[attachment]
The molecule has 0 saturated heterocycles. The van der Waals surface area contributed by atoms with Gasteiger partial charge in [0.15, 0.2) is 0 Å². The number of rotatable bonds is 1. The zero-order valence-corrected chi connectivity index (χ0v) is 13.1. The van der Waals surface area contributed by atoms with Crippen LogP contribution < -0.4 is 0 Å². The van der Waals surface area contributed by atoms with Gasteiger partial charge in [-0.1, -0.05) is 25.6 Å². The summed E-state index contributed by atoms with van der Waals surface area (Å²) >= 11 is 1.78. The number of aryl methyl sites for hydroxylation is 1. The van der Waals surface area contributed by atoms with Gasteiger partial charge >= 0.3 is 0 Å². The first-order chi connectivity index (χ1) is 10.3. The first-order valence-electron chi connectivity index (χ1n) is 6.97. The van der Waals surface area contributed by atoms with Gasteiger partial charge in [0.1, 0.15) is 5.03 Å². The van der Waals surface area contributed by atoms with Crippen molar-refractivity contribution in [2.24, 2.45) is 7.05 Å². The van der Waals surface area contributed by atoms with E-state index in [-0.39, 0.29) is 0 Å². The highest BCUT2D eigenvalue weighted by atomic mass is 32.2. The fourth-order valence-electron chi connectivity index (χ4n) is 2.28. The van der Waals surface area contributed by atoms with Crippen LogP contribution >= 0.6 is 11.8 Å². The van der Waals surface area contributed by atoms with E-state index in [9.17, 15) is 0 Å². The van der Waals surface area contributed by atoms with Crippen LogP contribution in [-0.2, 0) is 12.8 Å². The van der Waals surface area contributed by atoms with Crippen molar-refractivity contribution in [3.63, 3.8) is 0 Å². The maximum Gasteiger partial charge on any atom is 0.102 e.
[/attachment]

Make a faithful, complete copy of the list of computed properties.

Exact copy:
The molecule has 0 saturated heterocycles. The van der Waals surface area contributed by atoms with Gasteiger partial charge in [0.15, 0.2) is 0 Å². The number of rotatable bonds is 1. The zero-order valence-corrected chi connectivity index (χ0v) is 13.1. The van der Waals surface area contributed by atoms with Crippen LogP contribution < -0.4 is 0 Å². The van der Waals surface area contributed by atoms with Gasteiger partial charge in [-0.1, -0.05) is 25.6 Å². The summed E-state index contributed by atoms with van der Waals surface area (Å²) >= 11 is 1.78. The number of aryl methyl sites for hydroxylation is 1. The van der Waals surface area contributed by atoms with Gasteiger partial charge >= 0.3 is 0 Å². The first-order chi connectivity index (χ1) is 10.3. The first-order valence-electron chi connectivity index (χ1n) is 6.97. The van der Waals surface area contributed by atoms with Gasteiger partial charge in [0.1, 0.15) is 5.03 Å². The van der Waals surface area contributed by atoms with Crippen molar-refractivity contribution in [2.24, 2.45) is 7.05 Å². The van der Waals surface area contributed by atoms with E-state index in [-0.39, 0.29) is 0 Å². The highest BCUT2D eigenvalue weighted by atomic mass is 32.2. The fourth-order valence-electron chi connectivity index (χ4n) is 2.28. The van der Waals surface area contributed by atoms with Crippen LogP contribution >= 0.6 is 11.8 Å². The van der Waals surface area contributed by atoms with E-state index in [9.17, 15) is 0 Å². The van der Waals surface area contributed by atoms with Crippen LogP contribution in [-0.2, 0) is 12.8 Å². The van der Waals surface area contributed by atoms with Crippen molar-refractivity contribution in [3.63, 3.8) is 0 Å². The maximum Gasteiger partial charge on any atom is 0.102 e.